But Demetrius, who in the beginning bore up under the misfortune that had come upon him, and presently grew accustomed to it and endured his situation with a better grace, at first, in one way or another, exercised his body, resorting to hunting, so far as he could, or riding; then, little by little, he came to have the greatest indifference and aversion to these sports, took eagerly to drinking and dice, and spent most of his time at these.
This was either because he sought escape from the thoughts on his present condition which tormented him when he was sober, and tried to smother his reflections in drunkenness; or because he had convinced himself that this was the real life, which he had long desired and striven to attain, but had foolishly missed it through folly and empty ambition, thereby bringing many troubles upon himself, and many upon others; he had sought in arms and fleets and armies to find the highest good, but now, to his surprise, had discovered it in idleness and leisure and repose.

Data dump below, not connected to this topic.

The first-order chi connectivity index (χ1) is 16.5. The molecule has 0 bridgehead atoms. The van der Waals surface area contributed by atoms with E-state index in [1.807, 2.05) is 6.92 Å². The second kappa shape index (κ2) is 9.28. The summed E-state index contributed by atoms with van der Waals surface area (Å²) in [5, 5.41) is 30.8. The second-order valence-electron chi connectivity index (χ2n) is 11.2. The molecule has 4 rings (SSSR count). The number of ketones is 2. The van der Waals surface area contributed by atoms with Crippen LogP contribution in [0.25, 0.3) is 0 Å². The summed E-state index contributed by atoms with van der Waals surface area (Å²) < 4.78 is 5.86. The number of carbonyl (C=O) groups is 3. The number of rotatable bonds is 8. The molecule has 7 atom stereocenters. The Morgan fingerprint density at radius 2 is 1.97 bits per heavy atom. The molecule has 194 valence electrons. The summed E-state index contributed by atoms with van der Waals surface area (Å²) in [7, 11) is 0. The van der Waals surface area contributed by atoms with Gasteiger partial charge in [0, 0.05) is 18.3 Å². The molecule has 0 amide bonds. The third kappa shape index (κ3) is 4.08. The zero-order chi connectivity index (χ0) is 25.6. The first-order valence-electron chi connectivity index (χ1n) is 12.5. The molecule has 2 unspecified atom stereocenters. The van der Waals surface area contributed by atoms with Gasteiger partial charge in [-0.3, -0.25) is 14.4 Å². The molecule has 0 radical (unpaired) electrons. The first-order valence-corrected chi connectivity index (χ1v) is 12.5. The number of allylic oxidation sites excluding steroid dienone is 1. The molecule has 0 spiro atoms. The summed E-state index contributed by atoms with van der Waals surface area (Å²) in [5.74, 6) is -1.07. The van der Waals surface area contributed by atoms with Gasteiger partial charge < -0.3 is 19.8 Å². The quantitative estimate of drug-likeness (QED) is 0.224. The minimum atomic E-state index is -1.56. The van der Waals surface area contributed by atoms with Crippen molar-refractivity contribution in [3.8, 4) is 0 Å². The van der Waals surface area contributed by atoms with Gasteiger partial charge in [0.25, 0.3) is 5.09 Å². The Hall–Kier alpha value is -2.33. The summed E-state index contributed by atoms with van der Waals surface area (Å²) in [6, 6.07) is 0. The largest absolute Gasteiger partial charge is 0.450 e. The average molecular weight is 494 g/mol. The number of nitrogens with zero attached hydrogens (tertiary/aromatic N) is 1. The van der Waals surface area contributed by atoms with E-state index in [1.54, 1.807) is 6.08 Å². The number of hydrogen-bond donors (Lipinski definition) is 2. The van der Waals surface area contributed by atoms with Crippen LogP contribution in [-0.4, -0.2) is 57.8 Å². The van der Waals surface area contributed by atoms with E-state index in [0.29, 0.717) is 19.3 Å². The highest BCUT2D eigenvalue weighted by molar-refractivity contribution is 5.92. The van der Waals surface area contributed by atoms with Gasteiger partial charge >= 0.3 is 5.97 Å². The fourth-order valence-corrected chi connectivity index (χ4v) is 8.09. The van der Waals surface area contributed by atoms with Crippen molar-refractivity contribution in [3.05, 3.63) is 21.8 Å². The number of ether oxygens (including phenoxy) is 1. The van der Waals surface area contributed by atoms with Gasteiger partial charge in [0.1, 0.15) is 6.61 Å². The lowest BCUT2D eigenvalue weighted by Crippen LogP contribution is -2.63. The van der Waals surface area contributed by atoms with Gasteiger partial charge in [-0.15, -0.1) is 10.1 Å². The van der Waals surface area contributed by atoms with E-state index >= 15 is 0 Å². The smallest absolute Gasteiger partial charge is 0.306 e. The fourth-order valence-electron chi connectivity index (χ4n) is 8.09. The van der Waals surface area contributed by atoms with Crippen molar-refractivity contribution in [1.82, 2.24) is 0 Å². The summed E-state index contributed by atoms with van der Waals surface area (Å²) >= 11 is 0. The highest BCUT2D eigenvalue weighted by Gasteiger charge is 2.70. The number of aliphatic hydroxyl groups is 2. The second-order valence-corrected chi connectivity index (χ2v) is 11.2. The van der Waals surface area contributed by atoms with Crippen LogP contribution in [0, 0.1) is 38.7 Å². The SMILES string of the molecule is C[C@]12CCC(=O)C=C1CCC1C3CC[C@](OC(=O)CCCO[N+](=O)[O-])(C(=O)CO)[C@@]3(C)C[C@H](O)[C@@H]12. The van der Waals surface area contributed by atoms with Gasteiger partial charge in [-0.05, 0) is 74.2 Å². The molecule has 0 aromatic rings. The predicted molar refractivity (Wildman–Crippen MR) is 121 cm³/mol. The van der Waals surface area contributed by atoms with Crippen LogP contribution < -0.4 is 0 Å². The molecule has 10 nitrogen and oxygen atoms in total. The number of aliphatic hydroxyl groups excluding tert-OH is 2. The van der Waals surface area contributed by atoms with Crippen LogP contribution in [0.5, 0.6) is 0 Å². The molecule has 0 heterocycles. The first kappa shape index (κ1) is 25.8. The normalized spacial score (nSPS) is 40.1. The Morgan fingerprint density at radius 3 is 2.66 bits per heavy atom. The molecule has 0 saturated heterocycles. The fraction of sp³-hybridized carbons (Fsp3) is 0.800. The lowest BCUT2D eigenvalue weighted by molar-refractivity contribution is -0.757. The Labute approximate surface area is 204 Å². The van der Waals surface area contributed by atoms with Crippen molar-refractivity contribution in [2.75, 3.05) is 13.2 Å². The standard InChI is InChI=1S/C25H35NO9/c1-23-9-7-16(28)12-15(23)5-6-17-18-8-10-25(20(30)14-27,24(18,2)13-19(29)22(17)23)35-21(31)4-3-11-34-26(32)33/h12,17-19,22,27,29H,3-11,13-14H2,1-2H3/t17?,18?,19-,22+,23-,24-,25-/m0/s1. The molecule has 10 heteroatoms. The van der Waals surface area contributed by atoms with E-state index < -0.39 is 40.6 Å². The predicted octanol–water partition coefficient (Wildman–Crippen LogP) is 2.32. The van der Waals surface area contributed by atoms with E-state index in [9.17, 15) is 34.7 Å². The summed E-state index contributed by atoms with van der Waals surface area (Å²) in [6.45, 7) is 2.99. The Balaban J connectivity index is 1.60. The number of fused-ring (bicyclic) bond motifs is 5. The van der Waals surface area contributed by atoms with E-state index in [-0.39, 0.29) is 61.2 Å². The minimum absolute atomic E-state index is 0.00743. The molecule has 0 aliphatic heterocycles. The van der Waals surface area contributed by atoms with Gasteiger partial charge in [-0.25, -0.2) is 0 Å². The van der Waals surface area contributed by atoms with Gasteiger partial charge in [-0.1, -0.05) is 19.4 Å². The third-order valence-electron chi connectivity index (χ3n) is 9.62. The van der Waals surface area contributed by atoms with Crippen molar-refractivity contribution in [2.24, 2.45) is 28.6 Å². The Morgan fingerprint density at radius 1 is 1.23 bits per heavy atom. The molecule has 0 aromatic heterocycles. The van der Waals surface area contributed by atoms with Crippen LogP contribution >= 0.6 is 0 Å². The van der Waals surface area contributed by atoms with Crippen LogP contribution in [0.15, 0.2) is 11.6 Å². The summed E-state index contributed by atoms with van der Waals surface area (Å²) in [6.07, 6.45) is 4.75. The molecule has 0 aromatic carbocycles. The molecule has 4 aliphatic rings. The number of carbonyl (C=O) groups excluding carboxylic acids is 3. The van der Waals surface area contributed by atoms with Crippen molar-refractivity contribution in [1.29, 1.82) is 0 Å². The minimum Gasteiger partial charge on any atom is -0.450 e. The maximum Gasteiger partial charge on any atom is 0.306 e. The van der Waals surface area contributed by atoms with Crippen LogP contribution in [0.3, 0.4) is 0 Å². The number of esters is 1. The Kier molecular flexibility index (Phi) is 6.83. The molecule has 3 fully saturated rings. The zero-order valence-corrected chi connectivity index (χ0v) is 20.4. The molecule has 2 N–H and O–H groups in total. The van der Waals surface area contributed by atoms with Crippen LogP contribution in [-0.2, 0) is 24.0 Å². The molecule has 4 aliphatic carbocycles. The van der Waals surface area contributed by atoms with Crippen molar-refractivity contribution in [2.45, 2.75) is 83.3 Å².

For what other end than this can worthless kings seek to attain by their wars and perils? Wicked and foolish indeed are they, not only because they seek after luxury and pleasure instead of virtue and honour, but also because they do not even know how to enjoy real pleasure or true luxury.
So, then, Demetrius, after an imprisonment of three years1
in the Syrian Chersonese, through inactivity and surfeit of food and wine, fell sick and died, in the fifty-fifth year of his life.
Seleucus was in ill repute for this, and repented him bitterly for having cherished such suspicions against Demetrius, and for allowing himself to be outdone even by Dromichaetes, a barbarous Thracian, who had given Lysimachus,2
his captive, a treatment so humane and royal.